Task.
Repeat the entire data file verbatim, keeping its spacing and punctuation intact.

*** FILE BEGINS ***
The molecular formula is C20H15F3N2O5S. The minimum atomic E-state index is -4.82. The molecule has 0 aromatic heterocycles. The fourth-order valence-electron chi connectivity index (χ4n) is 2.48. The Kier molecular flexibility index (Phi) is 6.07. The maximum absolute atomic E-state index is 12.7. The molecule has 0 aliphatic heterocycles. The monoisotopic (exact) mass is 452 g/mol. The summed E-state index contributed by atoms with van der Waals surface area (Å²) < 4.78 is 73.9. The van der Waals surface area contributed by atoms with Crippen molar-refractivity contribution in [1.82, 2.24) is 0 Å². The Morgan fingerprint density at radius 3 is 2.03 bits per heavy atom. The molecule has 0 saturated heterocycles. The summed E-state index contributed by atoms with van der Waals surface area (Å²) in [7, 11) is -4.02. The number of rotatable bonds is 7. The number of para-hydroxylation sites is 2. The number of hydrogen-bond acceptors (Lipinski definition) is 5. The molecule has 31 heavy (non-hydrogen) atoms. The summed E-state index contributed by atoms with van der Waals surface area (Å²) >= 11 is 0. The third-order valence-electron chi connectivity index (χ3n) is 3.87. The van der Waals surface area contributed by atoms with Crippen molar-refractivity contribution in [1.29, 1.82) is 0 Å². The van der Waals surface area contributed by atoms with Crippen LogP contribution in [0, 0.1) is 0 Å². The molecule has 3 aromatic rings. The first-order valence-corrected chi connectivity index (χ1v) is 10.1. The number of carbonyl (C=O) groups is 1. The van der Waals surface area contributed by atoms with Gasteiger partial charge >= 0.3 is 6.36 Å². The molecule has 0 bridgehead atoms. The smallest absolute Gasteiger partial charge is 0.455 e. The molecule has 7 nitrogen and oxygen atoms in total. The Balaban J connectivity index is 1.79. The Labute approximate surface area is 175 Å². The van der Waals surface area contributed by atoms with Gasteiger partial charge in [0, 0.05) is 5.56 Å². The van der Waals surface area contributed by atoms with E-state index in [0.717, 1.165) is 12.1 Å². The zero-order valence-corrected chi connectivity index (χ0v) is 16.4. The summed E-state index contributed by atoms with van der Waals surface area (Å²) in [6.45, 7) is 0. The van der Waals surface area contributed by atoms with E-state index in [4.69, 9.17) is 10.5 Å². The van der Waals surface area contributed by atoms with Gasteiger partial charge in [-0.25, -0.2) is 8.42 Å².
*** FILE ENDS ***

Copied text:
The molecular formula is C20H15F3N2O5S. The minimum atomic E-state index is -4.82. The molecule has 0 aromatic heterocycles. The fourth-order valence-electron chi connectivity index (χ4n) is 2.48. The Kier molecular flexibility index (Phi) is 6.07. The maximum absolute atomic E-state index is 12.7. The molecule has 0 aliphatic heterocycles. The monoisotopic (exact) mass is 452 g/mol. The summed E-state index contributed by atoms with van der Waals surface area (Å²) < 4.78 is 73.9. The van der Waals surface area contributed by atoms with Crippen molar-refractivity contribution in [1.82, 2.24) is 0 Å². The Morgan fingerprint density at radius 3 is 2.03 bits per heavy atom. The molecule has 0 saturated heterocycles. The summed E-state index contributed by atoms with van der Waals surface area (Å²) in [7, 11) is -4.02. The number of rotatable bonds is 7. The number of para-hydroxylation sites is 2. The number of hydrogen-bond acceptors (Lipinski definition) is 5. The molecule has 31 heavy (non-hydrogen) atoms. The summed E-state index contributed by atoms with van der Waals surface area (Å²) >= 11 is 0. The third-order valence-electron chi connectivity index (χ3n) is 3.87. The van der Waals surface area contributed by atoms with Crippen molar-refractivity contribution in [1.29, 1.82) is 0 Å². The van der Waals surface area contributed by atoms with Crippen LogP contribution in [0, 0.1) is 0 Å². The molecule has 3 aromatic rings. The first-order valence-corrected chi connectivity index (χ1v) is 10.1. The number of carbonyl (C=O) groups is 1. The van der Waals surface area contributed by atoms with Gasteiger partial charge >= 0.3 is 6.36 Å². The molecule has 0 bridgehead atoms. The smallest absolute Gasteiger partial charge is 0.455 e. The molecule has 7 nitrogen and oxygen atoms in total. The Balaban J connectivity index is 1.79. The Labute approximate surface area is 175 Å². The van der Waals surface area contributed by atoms with Gasteiger partial charge in [0, 0.05) is 5.56 Å². The van der Waals surface area contributed by atoms with E-state index in [0.717, 1.165) is 12.1 Å². The zero-order valence-corrected chi connectivity index (χ0v) is 16.4. The summed E-state index contributed by atoms with van der Waals surface area (Å²) in [6.45, 7) is 0. The van der Waals surface area contributed by atoms with E-state index in [4.69, 9.17) is 10.5 Å². The van der Waals surface area contributed by atoms with Gasteiger partial charge in [-0.25, -0.2) is 8.42 Å².